Posted by: ritagone | February 18, 2015

Guest Blog

I’m at a CA conference in Colorado this week, so, with her permission, I’m re-blogging my friend Amy Downing’s wonderful recent blog post. Enjoy!!

The Lemon Tree That Wasn’t

Share

I have this potted lemon tree that I planted in our house when we moved in about four years ago. I was so excited to have lemons. Last year I believe it produced one lemon, but this spring, my lemon tree has produced seven lemons. (Wait, can I say “spring” at the beginning of February? You can if you live in Southern California. Sorry, rest of the world.)

I know I needed to pick them but they looked so amazing and cute and yellow. And there were a couple extra big lemons, but they were slightly green on the underside so I decided to let them get a little more sunshine inside of them before pulling them off to be sacrificed in lemon bars.

This past week a friend came by and walked past my beautiful little lemon tree and said, “oh, lemons and grapefruits—how yummy.”

I looked at her and said, “Oh, no. just lemons. Aren’t those two lemons so big?”

Her reply: “Those are grapefruits.”

And then I investigated more closely, which was not easy because it was dark outside. But when I studied the plant, I saw that the tiny little lemons seemed to be coming from one trunk, and the “grapefruits” were growing from a different one.

Wow. This picture really makes the grapefruit look obviously grapefruity. In person, it just was not that apparent. Really.
WOW. THIS PICTURE REALLY MAKES THE GRAPEFRUITS LOOK OBVIOUSLY GRAPEFRUITY. IN PERSON, IT JUST WAS NOT THAT APPARENT. REALLY.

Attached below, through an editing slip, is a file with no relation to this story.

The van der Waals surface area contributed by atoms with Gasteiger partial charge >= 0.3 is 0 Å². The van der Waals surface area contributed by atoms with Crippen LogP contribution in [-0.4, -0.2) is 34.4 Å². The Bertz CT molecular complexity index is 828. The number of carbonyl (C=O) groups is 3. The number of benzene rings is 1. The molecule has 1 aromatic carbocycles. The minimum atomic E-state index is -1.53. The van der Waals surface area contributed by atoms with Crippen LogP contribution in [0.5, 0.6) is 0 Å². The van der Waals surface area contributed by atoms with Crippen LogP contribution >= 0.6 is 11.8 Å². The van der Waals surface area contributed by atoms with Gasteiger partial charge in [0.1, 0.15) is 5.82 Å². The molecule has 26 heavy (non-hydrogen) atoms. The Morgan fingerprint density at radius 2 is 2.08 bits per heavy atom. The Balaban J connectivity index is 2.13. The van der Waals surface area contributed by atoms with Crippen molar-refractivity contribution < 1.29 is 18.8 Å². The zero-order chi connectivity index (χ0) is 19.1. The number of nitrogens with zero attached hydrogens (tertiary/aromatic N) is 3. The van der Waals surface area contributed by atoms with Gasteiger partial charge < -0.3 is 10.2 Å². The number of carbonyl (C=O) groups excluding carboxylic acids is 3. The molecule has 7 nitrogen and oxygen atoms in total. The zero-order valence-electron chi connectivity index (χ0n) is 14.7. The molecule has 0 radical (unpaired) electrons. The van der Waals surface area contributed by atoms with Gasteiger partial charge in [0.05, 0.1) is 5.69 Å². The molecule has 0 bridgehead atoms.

It explained a lot. Well, it explained why my lemons looked like grapefruits. I’m still not sure how a grapefruit tree got in with my lemon stalk, though when you buy your fruit trees from Home Depot, you’ve got to allow for some error, I imagine.

It made me think of where else in my life I have made preconceptions that I could be totally . . . (gasp!) wrong about. And not silly things like mistaking a grapefruit for a lemon, but things that affect how we view each other and ourselves.

I never considered the possibility of drawing or cartooning for myself. I was always a stick figure kind of girl. But over the past few years, a cartoonist in me is starting to grow, and whether I’ll ever be officially labeled a cartoonist, in my heart I am. Isn’t that what matters?

My dad has never thought of himself as a reader. In fact, growing up, I don’t think I ever saw him read a book or a magazine. (Though in the bathroom I would find remnants of a newspaper, so I know he COULD read.) However, this year, he said he got bored with television and picked up a book. He’s basically had one glued in his hands ever since.  He commented that he gets sad when he thinks of all the years wasted not reading. (Hear that, son Tate?)

The difficulty with hidden treasures in our lives is that it often takes someone else to point them out to us (like the dear grapefruit). Even with cartooning, if I had not had a mentor teacher point out my strengths, I may have never been bold enough to actually include them in my columns.

Think about the preconceptions you’ve lived with, whether it’s been for a lifetime or just a few months. They can blind you to trying new things or paralyze you from stepping out in boldness.

Today is the day to seek out those grapefruits hiding among your lemon tree.

Isn't "sheesh" the greatest interjection? I really can't believe it didn't make School House Rock's Interjection Song. Sheesh!
ISN’T “SHEESH” THE GREATEST INTERJECTION? I REALLY CAN’T BELIEVE IT DIDN’T MAKE SCHOOL HOUSE ROCK’S INTERJECTION SONG. SHEESH!

 

Advertisements

Leave a Reply

Fill in your details below or click an icon to log in:

WordPress.com Logo

You are commenting using your WordPress.com account. Log Out /  Change )

Google+ photo

You are commenting using your Google+ account. Log Out /  Change )

Twitter picture

You are commenting using your Twitter account. Log Out /  Change )

Facebook photo

You are commenting using your Facebook account. Log Out /  Change )

w

Connecting to %s

This site uses Akismet to reduce spam. Learn how your comment data is processed.

Categories

%d bloggers like this: